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Guidance for hand-crafted HTML code in sections and flow action rules

Summary

This article summarizes best practice recommendations regarding the development of section rules and flow action rules, and restrictions on the HTML code you can enter when creating a hand-crafted section rule or flow action rule.  



 

Suggested Approach

Auto Generated

The preferred approach for section rules (Rule-HTML-Section rule type) and flow actions (Rule-Obj-FlowAction) is to use auto-generated HTML and create the display interactively using the Layout tab (or Format tab).

When the Auto-Generate HTML? check box on the HTML tab is selected, Process Commander generates HTML code each time you save a Section form or Flow Action form.

This approach generates correct HTML code, conforms to the guardrails and poses the least risk.

Non Auto-Generated

For special situations involving customized displays, it may be necessary to clear this check box and enter custom HTML code.  This should be used sparingly and with great care. 

The best practice is to create as much of the HTML infrastructure with auto- generated sections and flow actions and use hand-crafted HTML code in small custom spots.  When a non-auto generated section is needed, follow the guidelines below to allow the browser to correctly render the HTML and to allow the Harness, Section, and Flow Action forms to correctly incorporate these hand-crafted section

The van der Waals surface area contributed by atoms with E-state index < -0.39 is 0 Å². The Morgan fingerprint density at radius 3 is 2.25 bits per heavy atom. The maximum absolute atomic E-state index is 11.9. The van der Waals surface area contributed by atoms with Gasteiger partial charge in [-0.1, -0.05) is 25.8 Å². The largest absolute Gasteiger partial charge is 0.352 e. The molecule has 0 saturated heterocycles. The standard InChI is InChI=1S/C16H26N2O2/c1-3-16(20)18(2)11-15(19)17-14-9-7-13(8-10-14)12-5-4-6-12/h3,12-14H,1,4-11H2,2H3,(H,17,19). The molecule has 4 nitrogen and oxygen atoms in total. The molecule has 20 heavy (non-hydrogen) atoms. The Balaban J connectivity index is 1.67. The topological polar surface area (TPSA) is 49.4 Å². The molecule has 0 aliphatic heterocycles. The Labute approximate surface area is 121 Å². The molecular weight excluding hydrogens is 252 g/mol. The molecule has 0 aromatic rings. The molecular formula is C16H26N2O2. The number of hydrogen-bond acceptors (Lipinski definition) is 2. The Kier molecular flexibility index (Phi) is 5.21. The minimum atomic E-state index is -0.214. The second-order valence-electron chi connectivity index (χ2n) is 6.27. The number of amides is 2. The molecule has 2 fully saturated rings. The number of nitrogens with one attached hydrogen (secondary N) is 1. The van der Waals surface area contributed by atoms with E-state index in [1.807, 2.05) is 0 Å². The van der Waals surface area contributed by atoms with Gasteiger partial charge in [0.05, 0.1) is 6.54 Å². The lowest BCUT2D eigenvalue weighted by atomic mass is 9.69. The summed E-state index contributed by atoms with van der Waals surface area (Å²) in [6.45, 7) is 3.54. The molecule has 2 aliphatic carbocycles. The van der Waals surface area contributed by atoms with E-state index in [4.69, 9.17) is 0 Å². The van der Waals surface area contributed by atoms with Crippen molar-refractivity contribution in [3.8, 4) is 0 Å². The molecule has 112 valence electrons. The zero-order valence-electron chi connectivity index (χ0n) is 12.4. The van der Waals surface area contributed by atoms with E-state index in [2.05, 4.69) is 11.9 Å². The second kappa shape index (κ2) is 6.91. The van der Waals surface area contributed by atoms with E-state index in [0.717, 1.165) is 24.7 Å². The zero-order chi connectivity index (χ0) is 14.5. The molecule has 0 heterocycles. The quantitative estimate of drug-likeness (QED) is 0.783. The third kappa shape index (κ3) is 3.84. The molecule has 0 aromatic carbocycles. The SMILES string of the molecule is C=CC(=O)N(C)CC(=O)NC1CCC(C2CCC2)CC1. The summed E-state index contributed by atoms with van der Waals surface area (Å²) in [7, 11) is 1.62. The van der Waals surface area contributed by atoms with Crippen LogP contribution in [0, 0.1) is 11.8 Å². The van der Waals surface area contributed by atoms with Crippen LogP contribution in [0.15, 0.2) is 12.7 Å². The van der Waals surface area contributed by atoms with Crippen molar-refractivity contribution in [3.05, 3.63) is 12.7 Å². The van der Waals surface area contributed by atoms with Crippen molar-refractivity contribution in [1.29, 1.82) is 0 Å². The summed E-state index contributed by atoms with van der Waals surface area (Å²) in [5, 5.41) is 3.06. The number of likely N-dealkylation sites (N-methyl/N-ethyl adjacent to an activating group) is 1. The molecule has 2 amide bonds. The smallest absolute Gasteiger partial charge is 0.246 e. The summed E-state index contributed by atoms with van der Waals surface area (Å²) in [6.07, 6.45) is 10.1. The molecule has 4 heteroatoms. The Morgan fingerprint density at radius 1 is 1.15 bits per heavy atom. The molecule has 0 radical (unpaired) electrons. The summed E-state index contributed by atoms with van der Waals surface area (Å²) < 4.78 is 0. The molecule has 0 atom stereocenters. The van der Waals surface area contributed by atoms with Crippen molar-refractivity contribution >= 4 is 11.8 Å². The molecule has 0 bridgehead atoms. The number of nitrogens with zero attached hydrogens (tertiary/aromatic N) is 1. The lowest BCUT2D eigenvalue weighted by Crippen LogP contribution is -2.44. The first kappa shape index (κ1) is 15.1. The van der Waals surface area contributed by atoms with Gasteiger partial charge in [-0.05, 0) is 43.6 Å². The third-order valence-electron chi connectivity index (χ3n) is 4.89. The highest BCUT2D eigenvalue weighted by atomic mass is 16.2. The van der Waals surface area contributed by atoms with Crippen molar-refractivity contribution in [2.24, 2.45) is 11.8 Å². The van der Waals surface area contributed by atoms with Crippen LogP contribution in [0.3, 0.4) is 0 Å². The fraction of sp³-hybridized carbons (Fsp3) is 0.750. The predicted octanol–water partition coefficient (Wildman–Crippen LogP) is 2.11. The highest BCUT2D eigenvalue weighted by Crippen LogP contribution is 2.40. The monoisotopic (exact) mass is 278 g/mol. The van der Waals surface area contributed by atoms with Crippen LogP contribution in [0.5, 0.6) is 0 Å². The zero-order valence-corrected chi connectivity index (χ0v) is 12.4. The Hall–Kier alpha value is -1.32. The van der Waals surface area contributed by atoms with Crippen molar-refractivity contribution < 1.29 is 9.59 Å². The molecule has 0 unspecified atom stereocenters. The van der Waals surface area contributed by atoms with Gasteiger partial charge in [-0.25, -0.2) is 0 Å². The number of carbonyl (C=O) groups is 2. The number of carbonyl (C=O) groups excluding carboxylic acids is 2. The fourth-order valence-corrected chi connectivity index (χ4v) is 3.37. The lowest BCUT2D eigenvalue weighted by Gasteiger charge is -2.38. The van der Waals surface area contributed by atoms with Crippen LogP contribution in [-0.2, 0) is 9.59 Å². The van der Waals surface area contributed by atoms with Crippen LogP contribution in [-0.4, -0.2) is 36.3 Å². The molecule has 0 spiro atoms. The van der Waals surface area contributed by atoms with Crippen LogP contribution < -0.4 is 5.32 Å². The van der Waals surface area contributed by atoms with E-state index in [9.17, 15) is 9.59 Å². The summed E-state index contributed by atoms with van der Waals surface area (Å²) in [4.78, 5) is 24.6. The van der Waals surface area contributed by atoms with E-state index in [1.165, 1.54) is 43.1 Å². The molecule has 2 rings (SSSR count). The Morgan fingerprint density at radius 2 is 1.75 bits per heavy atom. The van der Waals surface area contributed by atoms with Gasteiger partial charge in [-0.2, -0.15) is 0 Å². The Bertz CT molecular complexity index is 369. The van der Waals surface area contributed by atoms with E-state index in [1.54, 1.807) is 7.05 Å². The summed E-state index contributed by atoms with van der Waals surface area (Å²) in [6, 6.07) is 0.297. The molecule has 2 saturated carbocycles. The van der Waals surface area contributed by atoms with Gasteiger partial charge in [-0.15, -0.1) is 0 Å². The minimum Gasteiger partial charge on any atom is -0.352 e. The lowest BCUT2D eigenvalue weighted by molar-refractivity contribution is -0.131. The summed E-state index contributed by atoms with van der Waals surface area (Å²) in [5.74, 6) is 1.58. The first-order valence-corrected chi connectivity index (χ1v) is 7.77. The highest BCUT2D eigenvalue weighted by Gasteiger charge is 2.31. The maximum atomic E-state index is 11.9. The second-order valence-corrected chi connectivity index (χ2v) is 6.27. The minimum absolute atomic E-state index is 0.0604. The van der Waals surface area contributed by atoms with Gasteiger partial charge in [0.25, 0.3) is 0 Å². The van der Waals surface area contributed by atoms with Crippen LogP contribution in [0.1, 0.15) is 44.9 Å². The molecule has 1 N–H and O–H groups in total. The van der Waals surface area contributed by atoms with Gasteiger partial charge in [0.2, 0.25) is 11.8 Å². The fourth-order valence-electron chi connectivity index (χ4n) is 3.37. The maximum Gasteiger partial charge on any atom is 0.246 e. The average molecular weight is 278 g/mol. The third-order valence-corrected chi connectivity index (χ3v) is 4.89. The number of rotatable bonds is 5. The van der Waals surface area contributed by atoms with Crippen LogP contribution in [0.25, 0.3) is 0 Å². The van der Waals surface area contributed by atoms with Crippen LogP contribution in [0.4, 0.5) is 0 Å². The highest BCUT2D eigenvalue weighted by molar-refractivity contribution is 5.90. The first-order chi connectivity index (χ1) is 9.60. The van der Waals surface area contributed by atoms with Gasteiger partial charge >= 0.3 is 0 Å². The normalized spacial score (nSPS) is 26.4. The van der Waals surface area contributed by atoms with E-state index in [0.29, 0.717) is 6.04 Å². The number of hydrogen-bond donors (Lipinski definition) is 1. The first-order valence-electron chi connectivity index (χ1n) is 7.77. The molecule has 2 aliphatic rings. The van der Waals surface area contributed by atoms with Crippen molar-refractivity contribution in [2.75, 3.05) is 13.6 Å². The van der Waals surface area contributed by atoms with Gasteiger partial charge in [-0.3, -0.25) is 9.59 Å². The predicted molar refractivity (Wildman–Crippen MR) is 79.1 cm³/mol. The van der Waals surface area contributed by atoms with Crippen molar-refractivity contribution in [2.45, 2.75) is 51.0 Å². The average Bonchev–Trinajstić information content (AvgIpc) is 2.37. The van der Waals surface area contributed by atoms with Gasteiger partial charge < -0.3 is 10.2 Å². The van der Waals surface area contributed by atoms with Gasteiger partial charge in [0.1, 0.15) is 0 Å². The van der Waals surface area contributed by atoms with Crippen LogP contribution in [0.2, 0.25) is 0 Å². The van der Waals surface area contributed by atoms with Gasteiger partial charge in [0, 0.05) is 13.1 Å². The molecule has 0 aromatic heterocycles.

Complete HTML Element Structure

When creating small HTML snippets, do not code incomplete HTML structures.   This makes it hard for the browser to correctly render these in different contexts and may cause the rule form to show script errors and/or cause an unrecoverable error.

For example, don't include <TD> tags without corresponding <TABLE> and <TR> tags.  Although <TD> tags without a <TABLE> tag are acceptable in the HTML code for a HTML rule (Rule-Obj-HTML), when <TD> tags are used separately in a section rule they are likely to cause problems.  Most places in the Layout tab (or Format tab) where you are allowed to drop sections are in fact a <TD> </TD> pair.  The HTML definition does not allow a <TD> tag inside a <TD> tag..

The following structures should be complete:

<TABLE> (with corresponding TBODY, THEAD, TR, TH, TD)

<FIELDSET> (with corresponding LEGEND)

<OL>,<UL> (with corresponding LI)

Illegal HTML Tags

The following HTML tags should not appear in a hand-crafted section rule. Remember that a section is part of a larger form, not a complete HTML document itself. 

  • <HTML>

    The <HTML >tag cannot appear within the scope of another <HTML> tag. The <HTML> tag is part of the harness rule.

  • <body >

    Similarly, an HTML document can have only one <body> tag. The <body> tag is part of the harness rule

  • <Head>

    All sections reside inside the <body> tag of a harness rule.

  • <Link>

    According to the definition, <link> tags can only be inside of a <head>.  Because the <head> tag is part of the harness, you can not include your own <link> tag.

Reference HTML

All the above restrictions also apply to Referenced HTML in a flow action or an include directive for HTML rules or or HTML fragments.

Use caution when including Rule-Obj-HTML and Rule-HTML-Fragment rule so that they don't violate any of these restrictions.  You cannot, for example include a Rule-Obj-HTML rule that is itself a complete HTML document, or a single <TR> or <TD> and so on.

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Published September 7, 2005 — Updated November 15, 2015


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